Top positive review
26 people found this helpful
Mature and moving
on 4 July 2001
Pressfield's previous book, Gates of Fire, is a ripping yarn. Tides of War is much different. It is a much more mature work, and strangely moving once you learn to empathise with the main characters.
Like in life, Pressfield's characters are varying shades of grey - deeply flawed, making valiant attempts at self-justification.
The background to this tale, the Peloponnesian war, is a difficult conflict to comprehend. In effect a civil war, one doesn't expect outrageous acts of heroism similar to those described in Pressfield's depiction of the Persian wars. Add to this the remarkably complex character of Alcibiades and the uneasy decline of the principal nation states of Athens and Sparta.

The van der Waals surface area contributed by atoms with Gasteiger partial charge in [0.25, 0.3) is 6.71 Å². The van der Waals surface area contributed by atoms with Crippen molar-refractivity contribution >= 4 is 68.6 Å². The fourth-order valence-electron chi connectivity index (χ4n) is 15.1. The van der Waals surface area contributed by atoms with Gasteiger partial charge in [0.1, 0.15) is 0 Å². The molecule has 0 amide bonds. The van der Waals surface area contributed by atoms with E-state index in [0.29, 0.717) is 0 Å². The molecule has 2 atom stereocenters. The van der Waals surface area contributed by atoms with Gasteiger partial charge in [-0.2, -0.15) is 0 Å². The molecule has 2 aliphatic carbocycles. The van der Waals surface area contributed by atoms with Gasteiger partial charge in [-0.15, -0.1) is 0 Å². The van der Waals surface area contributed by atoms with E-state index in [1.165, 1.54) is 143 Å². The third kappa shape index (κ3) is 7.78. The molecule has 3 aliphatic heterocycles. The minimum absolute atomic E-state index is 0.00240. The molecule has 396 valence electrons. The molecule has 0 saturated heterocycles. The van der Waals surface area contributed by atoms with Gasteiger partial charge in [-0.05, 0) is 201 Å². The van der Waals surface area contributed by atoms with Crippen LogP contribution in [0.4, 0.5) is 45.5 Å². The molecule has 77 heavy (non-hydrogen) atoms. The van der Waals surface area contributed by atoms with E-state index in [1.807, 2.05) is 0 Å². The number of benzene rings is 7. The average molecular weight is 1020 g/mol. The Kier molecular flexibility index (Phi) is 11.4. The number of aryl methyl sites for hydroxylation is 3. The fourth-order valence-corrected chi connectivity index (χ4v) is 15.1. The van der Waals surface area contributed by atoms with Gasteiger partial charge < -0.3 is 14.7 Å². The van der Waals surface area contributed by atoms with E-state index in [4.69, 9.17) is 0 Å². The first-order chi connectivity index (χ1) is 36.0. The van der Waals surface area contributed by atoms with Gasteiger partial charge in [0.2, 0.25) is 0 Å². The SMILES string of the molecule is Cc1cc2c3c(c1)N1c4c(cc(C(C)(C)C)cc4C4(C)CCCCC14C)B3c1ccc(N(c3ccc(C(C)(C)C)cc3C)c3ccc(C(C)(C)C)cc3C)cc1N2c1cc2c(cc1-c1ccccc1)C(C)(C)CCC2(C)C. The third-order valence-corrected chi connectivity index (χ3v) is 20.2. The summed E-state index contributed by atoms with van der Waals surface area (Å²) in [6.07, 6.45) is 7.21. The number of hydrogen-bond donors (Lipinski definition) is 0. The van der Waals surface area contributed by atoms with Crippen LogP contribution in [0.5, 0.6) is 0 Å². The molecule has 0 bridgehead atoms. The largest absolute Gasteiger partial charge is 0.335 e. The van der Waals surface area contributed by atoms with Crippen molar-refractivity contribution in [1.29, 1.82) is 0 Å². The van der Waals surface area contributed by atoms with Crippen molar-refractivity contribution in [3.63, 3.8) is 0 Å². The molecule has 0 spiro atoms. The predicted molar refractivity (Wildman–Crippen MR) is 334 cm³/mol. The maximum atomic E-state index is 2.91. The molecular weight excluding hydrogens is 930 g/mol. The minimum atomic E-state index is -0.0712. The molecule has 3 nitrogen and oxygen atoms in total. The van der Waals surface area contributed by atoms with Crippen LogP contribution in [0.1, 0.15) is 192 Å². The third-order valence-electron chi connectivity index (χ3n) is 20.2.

What the author has achieved is remarkable: he breathes life into an ancient and distant culture, made the crazy decisions of the Athenian powers seem plausible, and turned the central character into a slightly deluded superstar of his time.
I think this was a difficult work for Pressfied to create, but he has pulled it off.